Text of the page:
The Cancer Research Campaign says the disease claims 37,000 lives each year and there are more than 40,000 new cases annually.
It remains the most common cause of cancer mortality, with 100 deaths every day.
Numerous health education campaigns have failed to make an impact on the proportion of new recruits to smoking, and the government target of less than 20 per cent of adults smoking by 2000 is unlikely to be achieved,
Professor Gordon McVie, director-general of the CRC, said that government health campaigns which cost less than pounds 10m a year have to compete with the tobacco industry's annual advertising budget of pounds 100m.
The CRC wants an outright ban on advertising and promotion; a greater commitment by government to help people quit, and new laws to protect non-smokers in public places.
It is estimated that one person dies every day from lung cancer caused by passive smoking. The Government target for 80 per cent of public places to have effective anti-smoking policies by 1994 has not been met.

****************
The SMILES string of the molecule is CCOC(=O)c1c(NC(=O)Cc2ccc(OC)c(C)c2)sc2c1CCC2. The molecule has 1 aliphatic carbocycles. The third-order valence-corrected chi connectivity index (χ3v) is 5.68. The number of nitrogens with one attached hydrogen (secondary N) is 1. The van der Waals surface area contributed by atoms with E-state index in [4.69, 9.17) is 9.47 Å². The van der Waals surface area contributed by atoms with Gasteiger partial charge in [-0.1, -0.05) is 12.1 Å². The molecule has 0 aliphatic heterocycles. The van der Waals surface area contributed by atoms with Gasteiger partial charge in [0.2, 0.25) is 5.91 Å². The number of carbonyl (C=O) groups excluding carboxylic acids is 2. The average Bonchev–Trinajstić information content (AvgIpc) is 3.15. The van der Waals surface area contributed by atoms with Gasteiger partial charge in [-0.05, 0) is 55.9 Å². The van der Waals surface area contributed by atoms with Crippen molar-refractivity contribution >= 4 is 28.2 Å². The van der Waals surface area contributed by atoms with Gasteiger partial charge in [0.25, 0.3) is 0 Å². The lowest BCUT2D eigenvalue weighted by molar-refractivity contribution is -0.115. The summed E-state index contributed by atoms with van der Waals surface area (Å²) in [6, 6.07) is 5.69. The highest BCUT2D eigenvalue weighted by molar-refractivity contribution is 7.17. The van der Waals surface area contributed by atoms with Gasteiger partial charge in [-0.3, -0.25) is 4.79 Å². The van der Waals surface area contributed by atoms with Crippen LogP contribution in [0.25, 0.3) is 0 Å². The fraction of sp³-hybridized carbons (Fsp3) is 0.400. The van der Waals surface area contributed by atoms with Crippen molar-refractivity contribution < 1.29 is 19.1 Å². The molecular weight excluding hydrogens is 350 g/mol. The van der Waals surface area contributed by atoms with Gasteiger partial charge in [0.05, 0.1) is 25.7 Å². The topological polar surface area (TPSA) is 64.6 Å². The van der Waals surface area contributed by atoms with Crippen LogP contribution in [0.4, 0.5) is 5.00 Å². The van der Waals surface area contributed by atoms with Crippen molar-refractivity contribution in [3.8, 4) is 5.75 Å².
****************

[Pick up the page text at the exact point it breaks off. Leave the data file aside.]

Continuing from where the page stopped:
More effective methods for preventing young people from starting to smoke are also required, the CRC says.
It is estimated that the Government receives more than pounds 100m a year in tax on cigarettes sold illegally to children under the age of 16.
Smoking surveys began in 1948, when 82 per cent of men smoked some sort of tobacco and 65 per cent were cigarette smokers. By 1970, the figure had fallen to 55 per cent, and to 28 per cent by 1994.
For women, the pattern is different. In 1948, 41 per cent of women smoked. By 1970, the figure was 44 per cent, falling to 26 per cent by 1994.
Lung Cancer and Smoking - UK Factsheet 1996; Cancer Research Campaign, Cambridge House, 10 Cambridge Terrace, London NW1 4JL.